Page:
Instead of compartmentalizing material into either “solid state” or “electromagnetics” arenas, students who tackle problems like the one above see the need for thinking and problem solving skills at the analysis and synthesis levels.[4]

Roedel developed the Wave Concepts Inventory (WCI)[5] to measure students’ conceptual understanding of the material. Using the WCI, Roedel has shown that students who have taken the integrated course have a stronger conceptual understanding of electromagnetics and electronic materials than students who take the separate courses.

Curriculum Integration Example: Multidisciplinary Applications of Spectral Analysis at University of Alabama
At the University of Alabama, Sally McInerny, associate professor of aerospace engineering and mechanics, and electrical engineering associate professors Harold Stern and Tim Haskew have developed a junior-level multidisciplinary laboratory course on industrial applications of dynamic data acquisition and analysis. “By using a team of professors to teach the course,” says Stern, “we could show the students how professors work in teams. And by using professors from different disciplines, we could help the students see concepts from different perspectives and how different disciplines share common principles.” The instructors designed the course to integrate topics in digital signal processing, communications, acoustics, vibrations, electric machines, and power. Multidisciplinary teams of aerospace, electrical, industrial, and mechanical engineering students develop a qualitative understanding of time and frequency domains. “Interdisciplinary interaction in upper-level lecture courses is helpful to students,” explained McInerny, “because it allows them to see some of the common principles and themes that run through all disciplines of engineering.” Instructors use resources available via the Web and movies developed with MATLAB to help students develop a foundation for later work. With a conceptual foundation in place, students work to understand the breadth of possible applications, studying four laboratory modules: speech encoding and enhancement, machinery sound power measurement, machine condition monitoring, and motor condition monitoring. The course ends with a small design project.[9]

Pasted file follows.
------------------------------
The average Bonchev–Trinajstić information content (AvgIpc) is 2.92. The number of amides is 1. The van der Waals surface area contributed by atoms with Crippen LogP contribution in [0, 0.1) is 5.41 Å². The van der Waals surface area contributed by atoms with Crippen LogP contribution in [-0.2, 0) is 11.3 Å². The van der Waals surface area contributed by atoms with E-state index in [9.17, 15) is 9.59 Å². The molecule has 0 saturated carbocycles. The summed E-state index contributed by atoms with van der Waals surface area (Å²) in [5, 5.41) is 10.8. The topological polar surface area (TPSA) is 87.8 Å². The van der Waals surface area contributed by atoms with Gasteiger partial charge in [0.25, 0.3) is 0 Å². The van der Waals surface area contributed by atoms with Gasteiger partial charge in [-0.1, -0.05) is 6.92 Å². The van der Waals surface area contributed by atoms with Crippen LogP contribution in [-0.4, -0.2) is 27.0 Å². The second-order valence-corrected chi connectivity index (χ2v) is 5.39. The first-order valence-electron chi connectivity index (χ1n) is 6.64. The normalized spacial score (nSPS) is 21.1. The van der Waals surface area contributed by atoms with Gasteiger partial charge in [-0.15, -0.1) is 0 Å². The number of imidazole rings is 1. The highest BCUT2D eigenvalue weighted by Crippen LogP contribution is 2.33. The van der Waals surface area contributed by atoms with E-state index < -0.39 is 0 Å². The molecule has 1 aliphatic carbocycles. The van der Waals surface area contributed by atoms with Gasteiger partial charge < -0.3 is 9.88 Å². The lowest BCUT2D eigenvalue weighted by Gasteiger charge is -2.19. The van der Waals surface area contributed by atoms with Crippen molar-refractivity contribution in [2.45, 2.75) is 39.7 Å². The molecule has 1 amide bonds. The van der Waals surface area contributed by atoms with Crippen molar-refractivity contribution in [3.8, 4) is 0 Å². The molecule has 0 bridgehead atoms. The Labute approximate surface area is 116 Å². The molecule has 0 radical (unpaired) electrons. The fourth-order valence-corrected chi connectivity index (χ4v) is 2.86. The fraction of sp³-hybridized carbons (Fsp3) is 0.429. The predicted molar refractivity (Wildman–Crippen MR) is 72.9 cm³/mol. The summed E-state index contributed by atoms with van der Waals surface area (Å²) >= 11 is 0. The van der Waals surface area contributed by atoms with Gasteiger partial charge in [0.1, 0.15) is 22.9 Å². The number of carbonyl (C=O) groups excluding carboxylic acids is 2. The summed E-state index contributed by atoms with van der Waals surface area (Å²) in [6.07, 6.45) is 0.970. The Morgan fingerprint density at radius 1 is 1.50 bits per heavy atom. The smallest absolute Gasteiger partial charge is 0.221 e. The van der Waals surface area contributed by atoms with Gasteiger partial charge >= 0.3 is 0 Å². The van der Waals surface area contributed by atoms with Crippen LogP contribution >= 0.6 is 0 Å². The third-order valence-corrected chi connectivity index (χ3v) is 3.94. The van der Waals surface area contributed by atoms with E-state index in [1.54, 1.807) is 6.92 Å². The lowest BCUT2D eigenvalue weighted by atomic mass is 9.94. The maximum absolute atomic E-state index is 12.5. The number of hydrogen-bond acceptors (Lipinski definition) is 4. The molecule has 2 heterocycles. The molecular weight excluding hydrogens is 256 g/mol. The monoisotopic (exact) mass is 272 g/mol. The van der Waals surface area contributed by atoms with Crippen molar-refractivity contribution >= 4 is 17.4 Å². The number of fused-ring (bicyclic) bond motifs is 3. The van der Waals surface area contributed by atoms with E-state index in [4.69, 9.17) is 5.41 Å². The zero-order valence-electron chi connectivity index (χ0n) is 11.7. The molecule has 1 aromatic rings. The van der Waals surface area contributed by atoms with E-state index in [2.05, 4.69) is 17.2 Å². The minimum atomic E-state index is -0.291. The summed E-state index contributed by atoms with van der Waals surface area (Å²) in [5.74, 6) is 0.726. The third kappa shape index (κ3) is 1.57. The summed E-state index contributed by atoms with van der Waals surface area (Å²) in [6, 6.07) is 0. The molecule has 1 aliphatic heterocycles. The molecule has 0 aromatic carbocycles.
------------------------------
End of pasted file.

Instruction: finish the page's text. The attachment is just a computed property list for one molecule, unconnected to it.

Curriculum Integration Example: First-Year Students at the Rose-Hulman Link Chemistry and Mathematics
Mathematicians and chemists at Rose-Hulman Institute of Technology introduce reaction kinetics simultaneously.[10] They present the general nth order reaction and the associated differential equation , as well as first and second order reactions (n = 1 or 2), as important special cases. Obtaining solutions (analytical models) to the differential equations motivates antiderivatives (or indefinite integrals). Students acquire data from reactions in the chemistry laboratory and attempt to fit the data with these analytical models. An application in one discipline motivates theoretical exploration in another discipline. Models obtained from the theoretical exploration are used to interpret laboratory data. Students begin to see how a single concept appears in diverse contexts.